Though some customers may innocently forget an item at the bottom of their cart, others have devised multiple tactics for effective shoplifting, such as swapping barcodes on expensive items and miming scanning before handing the item to a nearby accomplice. Less calculated shoplifters may do it simply out of spiting confusing technology. Shadd Maruna, a criminology professor at the University of Manchester, suggested that shoplifters may do it to defend cashiers’ dwindling jobs. He said, “[Shoplifters may reason that] the corporation has saved so much money by laying off all its cashiers that it is almost morally necessary to steal from them [as punishment].”
Some cashiers remained employed by taking on the new role of overseeing a group of the increasingly popular self-checkout machines. When COVID-19’s impact started appearing everywhere, a Shekel survey in April 2020 stated that “two-thirds of [American]consumers were using self-checkout, touchless self-checkout or frictionless micro-markets to pay for groceries.” Though self-checkout’s popularity can be attributed to it looking like a clever substitution for a potentially infected employee, the cashiers monitoring the customers often had to step in and help. Luz Hernandez, a grocery store employee, said that customers “didn’t get the point of self-checkout” and would take advantage of the nearby employee and make them do the scanning.
Baggers don’t typically monitor self-checkout, but some have found ways to keep their jobs. For example, U.S. Military Commissaries, grocery stores on military installments, consider their baggers to be “self-employed.” The “self-employed” baggers work flexible hours and rely on tips from customers, though some choose self-checkout to avoid feeling obligated to tip for a service they could easily do themselves. Some Meijer locations have even reintroduced baggers to “help decrease time at checkout.”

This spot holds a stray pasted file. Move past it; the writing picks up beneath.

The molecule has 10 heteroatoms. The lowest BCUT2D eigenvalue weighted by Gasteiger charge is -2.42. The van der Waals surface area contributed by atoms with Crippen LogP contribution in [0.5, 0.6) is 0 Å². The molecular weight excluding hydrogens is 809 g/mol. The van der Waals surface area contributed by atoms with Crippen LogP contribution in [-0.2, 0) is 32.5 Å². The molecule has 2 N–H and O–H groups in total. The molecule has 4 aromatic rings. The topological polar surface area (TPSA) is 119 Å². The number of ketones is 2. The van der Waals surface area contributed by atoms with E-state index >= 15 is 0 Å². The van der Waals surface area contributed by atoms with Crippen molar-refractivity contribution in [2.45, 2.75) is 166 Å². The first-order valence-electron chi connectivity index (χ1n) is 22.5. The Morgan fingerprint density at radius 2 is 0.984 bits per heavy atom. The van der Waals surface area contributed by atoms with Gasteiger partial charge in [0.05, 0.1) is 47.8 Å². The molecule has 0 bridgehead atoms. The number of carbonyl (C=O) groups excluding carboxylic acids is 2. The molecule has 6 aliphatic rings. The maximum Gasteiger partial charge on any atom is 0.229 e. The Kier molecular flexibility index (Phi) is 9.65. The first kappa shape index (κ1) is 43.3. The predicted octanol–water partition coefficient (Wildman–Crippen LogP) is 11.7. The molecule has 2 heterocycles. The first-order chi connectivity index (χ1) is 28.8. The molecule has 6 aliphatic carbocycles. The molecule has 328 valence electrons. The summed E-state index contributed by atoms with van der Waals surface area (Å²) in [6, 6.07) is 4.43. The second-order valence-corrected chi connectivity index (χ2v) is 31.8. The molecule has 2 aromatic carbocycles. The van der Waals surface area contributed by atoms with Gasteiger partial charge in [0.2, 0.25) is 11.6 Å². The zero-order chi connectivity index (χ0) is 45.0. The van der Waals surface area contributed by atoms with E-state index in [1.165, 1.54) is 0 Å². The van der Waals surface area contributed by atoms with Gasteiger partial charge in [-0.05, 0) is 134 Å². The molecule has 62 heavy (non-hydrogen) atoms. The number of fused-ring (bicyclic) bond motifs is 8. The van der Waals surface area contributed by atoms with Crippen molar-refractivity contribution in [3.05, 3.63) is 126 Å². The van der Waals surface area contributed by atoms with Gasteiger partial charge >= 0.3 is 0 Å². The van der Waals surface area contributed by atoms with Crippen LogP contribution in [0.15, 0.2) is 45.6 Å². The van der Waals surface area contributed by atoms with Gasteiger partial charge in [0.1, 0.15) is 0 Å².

Even with stores adjusting cashiering and bagging to prevent laying off many employees, statistics suggest that self-checkout has already replaced “140,000 jobs since January 2017.” Some argue that the low wages and demanding hours exploit employees who could choose to work elsewhere, but these non-discriminatory jobs support the livelihoods of many people. Most cashiers are women (over 70 percent) from minority communities and impoverished backgrounds, and many do not have Bachelor’s degrees. Though the decline in customer-facing retail jobs also impacted men, their loss was offset by an increase in warehouse and delivery driver positions.
Choosing a human cashier while walking past a group of self-checkouts doesn’t have to feel like a profound statement. It may simply be a way to acknowledge that someone’s profession is there to enhance the feel of a store. While companies may tell these employees that they are too expensive to keep around, customers can offer a smile and continue fighting against cost cutting that only costs employment and underappreciated service.
Sarah Munson is a senior in professional and public writing, with a specific focus on technical writing. In her free time, she enjoys studying film, comedy and history, as well as drawing and designing.